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This cheap FTSE 100 stock yields 6%+ but is it a risk too far?

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The gigantic yields over at Marks & Spencer (LSE: MKS) may be enough to tempt many to splash the cash. Savvy investors should know better than to pile in though, in my opinion, given the threat posed by deteriorating conditions on the high street.

Retailers large and small are really starting to feel the pinch. Another famous name, House of Fraser, appears to be edging closer to the brink of collapse after weekend reports emerged that its lenders had rejected a rescue package launched in May, putting the future of the 169-year-old department store group under threat.

Marks & Spencer is another 19th-century retail institution flashing the distress signal. Last time I wrote about the firm in March I warned of the woes caused by its failing fashion teams and the pressure caused by intense competition and deteriorating shopper spending power. And these problems were again laid bare by scary full-year trading numbers released last month.

Food is failing, too

Back then, M&S advised that like-for-like sales in the UK dropped 0.9% in the 12 months to March, with conditions worsening from fractional falls in the first half to more sizeable drops in the latter period. Like-for-like revenues slipped 1.4% and 1.6% in quarters three and four, respectively.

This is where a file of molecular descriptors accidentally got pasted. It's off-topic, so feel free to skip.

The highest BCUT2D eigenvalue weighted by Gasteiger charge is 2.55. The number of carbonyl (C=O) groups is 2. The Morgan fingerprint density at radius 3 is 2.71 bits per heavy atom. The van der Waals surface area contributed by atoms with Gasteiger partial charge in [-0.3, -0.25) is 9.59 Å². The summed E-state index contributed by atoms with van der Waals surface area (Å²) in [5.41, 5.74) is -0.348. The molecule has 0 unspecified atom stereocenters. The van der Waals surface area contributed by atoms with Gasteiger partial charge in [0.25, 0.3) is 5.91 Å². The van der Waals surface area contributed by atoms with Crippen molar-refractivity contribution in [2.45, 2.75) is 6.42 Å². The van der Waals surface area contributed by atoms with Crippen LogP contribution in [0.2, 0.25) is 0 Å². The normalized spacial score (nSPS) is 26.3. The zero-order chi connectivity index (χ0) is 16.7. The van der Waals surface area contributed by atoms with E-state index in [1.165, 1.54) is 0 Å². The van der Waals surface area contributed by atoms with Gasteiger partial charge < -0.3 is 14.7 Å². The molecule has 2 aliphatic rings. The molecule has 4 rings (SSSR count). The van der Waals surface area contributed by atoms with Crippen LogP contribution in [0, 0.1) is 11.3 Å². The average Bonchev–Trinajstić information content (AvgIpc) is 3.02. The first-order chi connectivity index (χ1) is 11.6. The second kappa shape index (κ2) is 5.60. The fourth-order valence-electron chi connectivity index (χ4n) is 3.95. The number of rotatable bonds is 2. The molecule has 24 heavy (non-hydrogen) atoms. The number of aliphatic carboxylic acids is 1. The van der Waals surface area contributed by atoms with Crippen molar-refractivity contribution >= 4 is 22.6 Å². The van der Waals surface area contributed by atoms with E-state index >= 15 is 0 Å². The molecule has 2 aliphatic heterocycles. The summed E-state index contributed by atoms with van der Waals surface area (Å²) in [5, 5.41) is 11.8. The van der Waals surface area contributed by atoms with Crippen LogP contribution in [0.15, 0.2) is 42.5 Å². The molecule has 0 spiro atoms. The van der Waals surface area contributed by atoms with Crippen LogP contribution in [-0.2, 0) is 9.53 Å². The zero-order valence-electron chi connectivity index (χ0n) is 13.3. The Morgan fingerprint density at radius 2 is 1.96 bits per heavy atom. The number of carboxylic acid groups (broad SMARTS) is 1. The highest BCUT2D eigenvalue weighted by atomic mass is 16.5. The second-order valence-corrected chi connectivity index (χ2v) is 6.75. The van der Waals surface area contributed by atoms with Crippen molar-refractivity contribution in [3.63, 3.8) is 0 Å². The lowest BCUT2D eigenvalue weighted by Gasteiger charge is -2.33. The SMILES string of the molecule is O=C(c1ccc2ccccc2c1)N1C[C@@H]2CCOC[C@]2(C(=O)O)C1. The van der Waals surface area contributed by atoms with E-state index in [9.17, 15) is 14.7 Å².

As a consequence, pre-tax profit slumped 62% year-on-year during fiscal 2018, to £66.8m.

In previous years, Marks & Spencer’s woes were isolated to its Clothing and Homewares sections, although more recently its Food division has come under the cosh. Like-for-like sales here dropped last year due to “intense competition and… a progressive decline in competitiveness in the core ranges.”

If these problems weren’t enough to contend with, the FTSE 100 business is also struggling against a large cost base. Costs in the UK rose 1.8% last year as a result of inflationary pressures, the cost of new space, and the switch to online.

M&S may be taking steps such as reducing its store footprint and expanding its digital operations to put itself back on the front foot. However, it has a hell of a long way to go to overcome the colossal structural problems it’s enduring across the entire company. For this reason, I for one won’t be investing despite its low forward P/E ratio of 10.9 times.

Dividends in danger

As I say, glass-half-full investors may be prepared to take a chance given the chunky 6.4% dividend yields M&S currently offers, though.

But a word of warning. With City analysts predicting a third earnings drop in a row during fiscal 2019 — a 4% bottom-line decline is currently forecast — the retailer is expected to cut the dividend to 18.6p per share from 18.7p over the past few years.

And I fear that a much bigger reduction could be in the offing, owing to the poor dividend coverage (the predicted payout is covered just 1.4 times, well outside the accepted security benchmark of 2 times or above), a large £1.8bn debt pile, rising costs and, again, Marks & Spencer’s poor dividend outlook.

I believe there are plenty of better Footsie-listed income shares out there. For this reason share pickers should shop elsewhere, in my opinion.

Buy-And-Hold Investing

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Royston Wild has no position in any of the shares mentioned. The Motley Fool UK has no position in any of the shares mentioned. Views expressed on the companies mentioned in this article are those of the writer and therefore may differ from the official recommendations we make in our subscription services such as Share Advisor, Hidden Winners and Pro. Here at The Motley Fool we believe that considering a diverse range of insights makes us better investors.